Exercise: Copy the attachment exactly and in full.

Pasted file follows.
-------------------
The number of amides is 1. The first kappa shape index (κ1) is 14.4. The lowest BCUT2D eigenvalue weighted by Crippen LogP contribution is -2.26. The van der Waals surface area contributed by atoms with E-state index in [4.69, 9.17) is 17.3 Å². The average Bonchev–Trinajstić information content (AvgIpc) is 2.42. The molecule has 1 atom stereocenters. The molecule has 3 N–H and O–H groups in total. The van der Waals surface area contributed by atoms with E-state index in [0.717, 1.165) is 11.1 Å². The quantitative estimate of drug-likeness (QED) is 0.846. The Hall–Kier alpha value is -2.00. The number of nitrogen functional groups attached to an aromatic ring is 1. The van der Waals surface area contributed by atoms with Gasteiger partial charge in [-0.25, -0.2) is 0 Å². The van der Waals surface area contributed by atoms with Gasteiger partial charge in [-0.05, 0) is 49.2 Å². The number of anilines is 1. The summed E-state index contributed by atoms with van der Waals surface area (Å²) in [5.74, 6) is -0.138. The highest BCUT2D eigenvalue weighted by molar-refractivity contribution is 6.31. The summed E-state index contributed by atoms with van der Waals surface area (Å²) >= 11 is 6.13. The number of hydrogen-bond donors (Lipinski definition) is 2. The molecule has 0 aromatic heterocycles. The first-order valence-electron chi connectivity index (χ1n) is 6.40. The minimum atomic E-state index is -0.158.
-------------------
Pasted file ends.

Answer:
The number of amides is 1. The first kappa shape index (κ1) is 14.4. The lowest BCUT2D eigenvalue weighted by Crippen LogP contribution is -2.26. The van der Waals surface area contributed by atoms with E-state index in [4.69, 9.17) is 17.3 Å². The average Bonchev–Trinajstić information content (AvgIpc) is 2.42. The molecule has 1 atom stereocenters. The molecule has 3 N–H and O–H groups in total. The van der Waals surface area contributed by atoms with E-state index in [0.717, 1.165) is 11.1 Å². The quantitative estimate of drug-likeness (QED) is 0.846. The Hall–Kier alpha value is -2.00. The number of nitrogen functional groups attached to an aromatic ring is 1. The van der Waals surface area contributed by atoms with Gasteiger partial charge in [-0.25, -0.2) is 0 Å². The van der Waals surface area contributed by atoms with Gasteiger partial charge in [-0.05, 0) is 49.2 Å². The number of anilines is 1. The summed E-state index contributed by atoms with van der Waals surface area (Å²) in [5.74, 6) is -0.138. The highest BCUT2D eigenvalue weighted by molar-refractivity contribution is 6.31. The summed E-state index contributed by atoms with van der Waals surface area (Å²) >= 11 is 6.13. The number of hydrogen-bond donors (Lipinski definition) is 2. The molecule has 0 aromatic heterocycles. The first-order valence-electron chi connectivity index (χ1n) is 6.40. The minimum atomic E-state index is -0.158.